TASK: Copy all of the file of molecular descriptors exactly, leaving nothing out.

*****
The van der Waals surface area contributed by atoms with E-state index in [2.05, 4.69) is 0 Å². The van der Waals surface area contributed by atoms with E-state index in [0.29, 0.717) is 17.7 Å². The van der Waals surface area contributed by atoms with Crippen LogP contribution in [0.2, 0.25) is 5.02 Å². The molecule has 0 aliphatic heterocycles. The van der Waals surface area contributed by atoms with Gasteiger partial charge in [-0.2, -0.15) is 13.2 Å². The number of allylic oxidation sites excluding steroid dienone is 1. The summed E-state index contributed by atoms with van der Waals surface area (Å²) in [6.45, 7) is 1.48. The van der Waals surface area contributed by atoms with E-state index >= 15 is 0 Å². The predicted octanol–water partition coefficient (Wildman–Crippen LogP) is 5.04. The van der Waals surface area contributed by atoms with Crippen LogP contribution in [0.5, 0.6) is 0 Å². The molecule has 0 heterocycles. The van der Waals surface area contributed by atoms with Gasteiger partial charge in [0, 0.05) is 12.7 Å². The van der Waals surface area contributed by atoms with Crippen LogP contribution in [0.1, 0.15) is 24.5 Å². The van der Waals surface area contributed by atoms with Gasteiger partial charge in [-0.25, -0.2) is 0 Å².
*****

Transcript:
The van der Waals surface area contributed by atoms with E-state index in [2.05, 4.69) is 0 Å². The van der Waals surface area contributed by atoms with E-state index in [0.29, 0.717) is 17.7 Å². The van der Waals surface area contributed by atoms with Crippen LogP contribution in [0.2, 0.25) is 5.02 Å². The molecule has 0 aliphatic heterocycles. The van der Waals surface area contributed by atoms with Gasteiger partial charge in [-0.2, -0.15) is 13.2 Å². The number of allylic oxidation sites excluding steroid dienone is 1. The summed E-state index contributed by atoms with van der Waals surface area (Å²) in [6.45, 7) is 1.48. The van der Waals surface area contributed by atoms with E-state index >= 15 is 0 Å². The predicted octanol–water partition coefficient (Wildman–Crippen LogP) is 5.04. The van der Waals surface area contributed by atoms with Crippen LogP contribution in [0.5, 0.6) is 0 Å². The molecule has 0 heterocycles. The van der Waals surface area contributed by atoms with Gasteiger partial charge in [0, 0.05) is 12.7 Å². The van der Waals surface area contributed by atoms with Crippen LogP contribution in [0.1, 0.15) is 24.5 Å². The van der Waals surface area contributed by atoms with Gasteiger partial charge in [-0.25, -0.2) is 0 Å².